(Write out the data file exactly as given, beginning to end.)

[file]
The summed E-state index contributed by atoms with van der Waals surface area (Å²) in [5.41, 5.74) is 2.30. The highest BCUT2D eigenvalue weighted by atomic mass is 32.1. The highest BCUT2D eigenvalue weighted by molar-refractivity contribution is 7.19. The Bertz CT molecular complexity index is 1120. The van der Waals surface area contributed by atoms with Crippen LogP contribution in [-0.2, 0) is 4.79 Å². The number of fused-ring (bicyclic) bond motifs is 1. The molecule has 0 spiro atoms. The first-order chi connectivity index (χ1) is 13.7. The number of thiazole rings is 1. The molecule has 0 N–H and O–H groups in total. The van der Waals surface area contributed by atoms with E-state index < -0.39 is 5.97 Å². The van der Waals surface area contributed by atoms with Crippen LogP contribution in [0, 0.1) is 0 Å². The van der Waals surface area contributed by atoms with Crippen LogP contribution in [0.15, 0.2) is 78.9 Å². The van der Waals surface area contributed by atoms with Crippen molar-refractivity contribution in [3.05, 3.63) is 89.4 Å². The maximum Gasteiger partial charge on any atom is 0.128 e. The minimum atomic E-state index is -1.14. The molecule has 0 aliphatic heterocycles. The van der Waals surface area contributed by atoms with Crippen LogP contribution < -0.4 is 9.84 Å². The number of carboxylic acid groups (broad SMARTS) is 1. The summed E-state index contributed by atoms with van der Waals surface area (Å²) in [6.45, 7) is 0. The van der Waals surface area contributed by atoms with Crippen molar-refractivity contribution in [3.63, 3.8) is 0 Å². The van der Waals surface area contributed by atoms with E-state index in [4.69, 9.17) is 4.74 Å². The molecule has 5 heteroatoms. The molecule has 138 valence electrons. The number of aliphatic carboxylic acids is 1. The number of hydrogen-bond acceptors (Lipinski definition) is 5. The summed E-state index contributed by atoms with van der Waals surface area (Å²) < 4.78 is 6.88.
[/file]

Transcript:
The summed E-state index contributed by atoms with van der Waals surface area (Å²) in [5.41, 5.74) is 2.30. The highest BCUT2D eigenvalue weighted by atomic mass is 32.1. The highest BCUT2D eigenvalue weighted by molar-refractivity contribution is 7.19. The Bertz CT molecular complexity index is 1120. The van der Waals surface area contributed by atoms with Crippen LogP contribution in [-0.2, 0) is 4.79 Å². The number of fused-ring (bicyclic) bond motifs is 1. The molecule has 0 spiro atoms. The first-order chi connectivity index (χ1) is 13.7. The number of thiazole rings is 1. The molecule has 0 N–H and O–H groups in total. The van der Waals surface area contributed by atoms with E-state index < -0.39 is 5.97 Å². The van der Waals surface area contributed by atoms with Crippen LogP contribution in [0, 0.1) is 0 Å². The van der Waals surface area contributed by atoms with Crippen LogP contribution in [0.15, 0.2) is 78.9 Å². The van der Waals surface area contributed by atoms with Crippen molar-refractivity contribution in [3.05, 3.63) is 89.4 Å². The maximum Gasteiger partial charge on any atom is 0.128 e. The minimum atomic E-state index is -1.14. The molecule has 0 aliphatic heterocycles. The van der Waals surface area contributed by atoms with Crippen LogP contribution < -0.4 is 9.84 Å². The number of carboxylic acid groups (broad SMARTS) is 1. The summed E-state index contributed by atoms with van der Waals surface area (Å²) in [6.45, 7) is 0. The van der Waals surface area contributed by atoms with Crippen molar-refractivity contribution in [3.63, 3.8) is 0 Å². The van der Waals surface area contributed by atoms with E-state index in [4.69, 9.17) is 4.74 Å². The molecule has 5 heteroatoms. The molecule has 138 valence electrons. The number of aliphatic carboxylic acids is 1. The number of hydrogen-bond acceptors (Lipinski definition) is 5. The summed E-state index contributed by atoms with van der Waals surface area (Å²) < 4.78 is 6.88.